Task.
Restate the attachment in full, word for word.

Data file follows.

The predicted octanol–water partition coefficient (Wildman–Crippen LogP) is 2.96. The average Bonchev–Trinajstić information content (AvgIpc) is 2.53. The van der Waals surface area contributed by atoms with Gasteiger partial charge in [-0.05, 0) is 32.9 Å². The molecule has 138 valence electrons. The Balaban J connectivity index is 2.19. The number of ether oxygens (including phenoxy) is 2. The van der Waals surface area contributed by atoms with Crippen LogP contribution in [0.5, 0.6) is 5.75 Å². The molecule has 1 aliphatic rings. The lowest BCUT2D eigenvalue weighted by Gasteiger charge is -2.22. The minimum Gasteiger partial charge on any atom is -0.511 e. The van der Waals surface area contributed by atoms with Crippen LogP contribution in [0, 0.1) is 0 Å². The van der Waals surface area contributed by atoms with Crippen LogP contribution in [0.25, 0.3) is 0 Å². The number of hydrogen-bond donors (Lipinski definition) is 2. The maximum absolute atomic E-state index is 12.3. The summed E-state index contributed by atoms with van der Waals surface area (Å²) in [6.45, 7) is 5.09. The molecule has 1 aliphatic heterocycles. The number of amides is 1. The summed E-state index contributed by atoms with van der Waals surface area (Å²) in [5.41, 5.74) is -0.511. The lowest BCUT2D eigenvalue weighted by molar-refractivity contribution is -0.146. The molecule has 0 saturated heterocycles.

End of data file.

The predicted octanol–water partition coefficient (Wildman–Crippen LogP) is 2.96. The average Bonchev–Trinajstić information content (AvgIpc) is 2.53. The van der Waals surface area contributed by atoms with Gasteiger partial charge in [-0.05, 0) is 32.9 Å². The molecule has 138 valence electrons. The Balaban J connectivity index is 2.19. The number of ether oxygens (including phenoxy) is 2. The van der Waals surface area contributed by atoms with Crippen LogP contribution in [0.5, 0.6) is 5.75 Å². The molecule has 1 aliphatic rings. The lowest BCUT2D eigenvalue weighted by Gasteiger charge is -2.22. The minimum Gasteiger partial charge on any atom is -0.511 e. The van der Waals surface area contributed by atoms with Crippen LogP contribution in [0, 0.1) is 0 Å². The van der Waals surface area contributed by atoms with Crippen LogP contribution in [0.25, 0.3) is 0 Å². The number of hydrogen-bond donors (Lipinski definition) is 2. The maximum absolute atomic E-state index is 12.3. The summed E-state index contributed by atoms with van der Waals surface area (Å²) in [6.45, 7) is 5.09. The molecule has 1 aliphatic heterocycles. The number of amides is 1. The summed E-state index contributed by atoms with van der Waals surface area (Å²) in [5.41, 5.74) is -0.511. The lowest BCUT2D eigenvalue weighted by molar-refractivity contribution is -0.146. The molecule has 0 saturated heterocycles.